Upcoming gigs

By Sun Shuangjie Source:Global Times Published: 2014-9-4 17:48:01

Performances include Japanese math rock band

XXYY new album release

Formed in 2012, British band XXYY (which stands for Xiaoxinyiyi, Chinese for "be discreet"), has been an active force in the city's rock scene. Featuring Mike Herd on guitar and vocals, Mike Bush on bass and Jaret Shank on drums, XXYY's punk rock speaks of everyday life in the city. Recently, the band condensed their two-year exploration into a new album, PM 250. On September 13, the band will celebrate the release at Yuyintang. The Global Times spoke to the band about the album and their sound. 

GT: Why did you name your band Xiaoxinyiyi?

Bush: The name started out as just a cool idea, but eventually was a joke about how crazy we actually are and that we are not very discreet. These days we just call ourselves XXYY. Herd: I had recently learned the phrase Xiaoxinyiyi from a foreigner friend with excellent Chinese and it kind of stuck in my head. Figuring this would be a pretty interesting and unique name, I chose to run with that for this project, but we pretty much never use "be discreet" these days - it naturally evolved into XXYY for simplicity but we still keep the full Chinese name for Chinese social media.

The cover of XXYY's new album PM 250 Photo: Courtesy of Ivan Belcic

GT: What inspired the new album, and how long did it take to record?

Bush: We have been playing shows since 2012 and we finally found a sound that mixed all of our musical styles together. We all bring different influences to the band, which creates a fairly unique sound. The end product leans mostly toward mid-1990s punk, and so that is what we label ourselves as. After nailing down our sound, and writing new material to reflect that style, we felt it was time to share it with the universe. We recorded the album over two days at 72 Studios, but have been preparing for this moment since the fall of the dinosaurs and the emergence of mankind.

GT: What's the album about? 

Bush: The title of the album is a play on words. Because of the awful air quality last year, we were going to name the album PM 2.5 but I pointed out that it would be funnier to call it PM 250 as 250 is slang for idiot in Chinese. There are 10 fast-paced, high-energy, punk rock tracks on the album.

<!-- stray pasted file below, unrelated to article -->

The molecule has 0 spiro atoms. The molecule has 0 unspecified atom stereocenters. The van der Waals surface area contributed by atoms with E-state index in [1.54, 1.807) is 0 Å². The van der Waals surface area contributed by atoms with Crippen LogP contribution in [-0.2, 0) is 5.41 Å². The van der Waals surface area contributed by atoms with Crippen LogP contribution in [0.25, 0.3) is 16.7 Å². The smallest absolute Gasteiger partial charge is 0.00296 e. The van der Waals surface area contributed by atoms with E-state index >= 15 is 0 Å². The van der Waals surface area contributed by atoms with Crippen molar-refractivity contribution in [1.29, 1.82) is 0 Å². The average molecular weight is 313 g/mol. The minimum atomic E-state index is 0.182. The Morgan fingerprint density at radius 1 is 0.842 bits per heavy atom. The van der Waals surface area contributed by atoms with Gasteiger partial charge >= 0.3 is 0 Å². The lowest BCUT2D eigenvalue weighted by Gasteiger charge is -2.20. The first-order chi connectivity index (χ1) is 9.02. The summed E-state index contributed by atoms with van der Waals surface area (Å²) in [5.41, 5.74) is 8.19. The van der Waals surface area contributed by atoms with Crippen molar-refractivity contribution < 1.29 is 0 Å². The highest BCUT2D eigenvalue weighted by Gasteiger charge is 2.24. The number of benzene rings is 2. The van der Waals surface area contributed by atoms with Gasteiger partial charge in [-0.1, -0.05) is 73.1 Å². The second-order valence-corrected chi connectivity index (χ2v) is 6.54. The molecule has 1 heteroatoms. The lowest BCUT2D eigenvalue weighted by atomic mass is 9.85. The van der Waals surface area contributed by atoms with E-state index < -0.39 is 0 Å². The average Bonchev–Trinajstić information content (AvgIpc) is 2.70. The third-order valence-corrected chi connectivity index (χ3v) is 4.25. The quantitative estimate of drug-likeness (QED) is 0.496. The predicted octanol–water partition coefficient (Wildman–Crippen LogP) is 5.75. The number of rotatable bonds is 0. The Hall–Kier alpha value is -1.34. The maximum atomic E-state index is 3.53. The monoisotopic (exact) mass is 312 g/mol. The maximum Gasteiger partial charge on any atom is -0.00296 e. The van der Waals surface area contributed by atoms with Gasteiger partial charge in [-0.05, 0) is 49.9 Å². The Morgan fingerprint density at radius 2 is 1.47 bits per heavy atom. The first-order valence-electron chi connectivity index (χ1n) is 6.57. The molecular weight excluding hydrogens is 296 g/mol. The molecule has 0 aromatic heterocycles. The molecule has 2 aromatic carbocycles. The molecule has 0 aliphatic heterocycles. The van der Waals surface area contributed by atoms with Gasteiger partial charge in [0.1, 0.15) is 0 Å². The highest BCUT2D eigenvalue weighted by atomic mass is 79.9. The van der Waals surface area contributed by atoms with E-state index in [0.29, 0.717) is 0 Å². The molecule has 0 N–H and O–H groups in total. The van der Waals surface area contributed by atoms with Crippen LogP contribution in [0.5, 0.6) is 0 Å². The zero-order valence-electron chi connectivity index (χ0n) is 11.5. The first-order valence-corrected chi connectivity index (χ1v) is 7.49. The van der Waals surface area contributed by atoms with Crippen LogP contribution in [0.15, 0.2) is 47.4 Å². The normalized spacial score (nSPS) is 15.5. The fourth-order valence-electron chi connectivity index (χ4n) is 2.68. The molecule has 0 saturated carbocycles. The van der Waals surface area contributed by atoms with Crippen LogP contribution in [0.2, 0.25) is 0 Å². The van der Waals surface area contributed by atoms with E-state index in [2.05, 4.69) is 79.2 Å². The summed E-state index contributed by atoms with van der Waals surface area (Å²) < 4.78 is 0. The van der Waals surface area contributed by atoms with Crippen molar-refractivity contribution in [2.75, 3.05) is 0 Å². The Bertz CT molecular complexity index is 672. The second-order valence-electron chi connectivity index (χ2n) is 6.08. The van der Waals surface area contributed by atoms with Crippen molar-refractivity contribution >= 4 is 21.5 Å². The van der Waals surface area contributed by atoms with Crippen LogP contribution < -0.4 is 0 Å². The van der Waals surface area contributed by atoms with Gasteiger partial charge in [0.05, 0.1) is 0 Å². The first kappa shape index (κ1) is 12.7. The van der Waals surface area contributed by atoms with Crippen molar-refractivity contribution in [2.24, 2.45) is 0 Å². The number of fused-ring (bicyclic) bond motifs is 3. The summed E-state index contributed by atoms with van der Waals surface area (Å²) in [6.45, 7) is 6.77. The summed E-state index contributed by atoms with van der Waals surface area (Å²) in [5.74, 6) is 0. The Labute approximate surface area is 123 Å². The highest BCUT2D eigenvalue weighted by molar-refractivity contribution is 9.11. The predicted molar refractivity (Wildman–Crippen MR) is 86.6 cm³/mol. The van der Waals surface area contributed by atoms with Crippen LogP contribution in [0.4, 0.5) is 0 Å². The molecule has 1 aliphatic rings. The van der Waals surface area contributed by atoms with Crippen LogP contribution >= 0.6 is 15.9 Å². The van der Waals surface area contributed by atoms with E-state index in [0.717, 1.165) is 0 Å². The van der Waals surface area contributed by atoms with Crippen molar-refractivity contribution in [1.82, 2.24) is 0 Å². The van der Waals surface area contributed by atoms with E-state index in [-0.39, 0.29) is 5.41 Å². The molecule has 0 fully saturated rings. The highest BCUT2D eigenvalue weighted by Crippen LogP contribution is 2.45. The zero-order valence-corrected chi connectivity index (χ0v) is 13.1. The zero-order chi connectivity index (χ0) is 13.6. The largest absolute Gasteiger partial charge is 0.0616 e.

GT: What do you think are the defining qualities of your band?

Bush: We are the funniest band in town for sure. If you come to see our show, you will sing, jump, laugh your butt off, punch the air, breathe fire, drink whisky, become immortal, and poop your pants.

Herd: We are what we are - what you see is what you get and our songs really demonstrate the best in each of us as musicians. I think what comes across is the collaboration between us and I feel that if anyone comes to the practice with an idea, we all work hard to make it the best we can.

BooshKaBaash Music Festival

This Saturday at Qianshuiwan Culture Center, the well-known BooshKaBaash Music Festival returns to celebrate the indie spirit by bringing together acts from Shanghai and other major cities around the world.


From 2 pm to 10 pm, two stages - one in the indoor theater on the second floor and one on the open-air platform - will be graced by a plethora of bands, among them My Little Airport (pictured above) from Hong Kong, Blue Hawaii from Montreal, The Cairos from Brisbane and Tempers (pictured below) from New York.


"For the headliners we always try and get a diverse selection. Everything from rock to electronica … with the emphasis being on them having a great live show. We had been talking to My Little Airport for a while about coming out, glad that we were finally able to make it happen," said Abram Deyo, an organizer of the festival.

My Little Airport, an indie pop duo made up of Lam Pang and Au Kin-ying, has impressed audiences with their lighthearted melodies and audacious lyrics that address concerns both personal and political. In 2011, Hong Kong-based culture magazine Muse named the band Hong Kong's "Next Big Thing" cultural heroes of that year.

Besides the music performances, a community market will also be held at the venue, with students from Raffles Design Institute in Shanghai showcasing their creative designs. The outdoor stage and market are open to all for no entrance charge.

An after party will be held at 390 Shanghai, (390 Panyu Road, 6431-2353) where three groups of DJs will take turns on the decks until the early hours of the morning.

Date: Saturday, 2 pm to 10 pm

Venue: Qianshuiwan Culture Center 浅水湾文化艺术中心

Address: 179 Yichang Road


Tickets: 140 yuan for presale and 180 yuan at door

Call 6266-1110 for details

Date: September 13, 9 pm

Venue: Yuyintang 育音堂

Address: 851 Kaixuan Road


Tickets: 40 yuan ($6.48)

Call 5237-8662 for details

Toe at Mao Livehouse

Featuring Takashi Kashikura on drums, Satoshi Yamane on bass guitar, and Takaaki Mino and Hirokazu Yamazaki on guitars, Japanese band Toe has become one of the most popular Japanese math rock bands since their establishment in 2000.

A poster for Japanese band Toe Photos: Courtesy of the event organizers

Displaying their versatile skills, the band creates melodies over flexible and intricate changes in rhythm. UK music website musicalmathematics.co.uk said Toe's music was "thought-provoking and sophisticated," while absolutepunk.net spoke highly of their "quirky yet catchy rhythmic pulses, spot on songwriting" when Topshelf Records in Boston released their EP The Future is Now in 2012.

Date: Friday, 8:30 pm

Venue: Mao Livehouse

Address: 3/F, 308 Chongqing Road South


Tickets: 160 yuan for presale and 200 yuan at door

Call 6445-0086 for details

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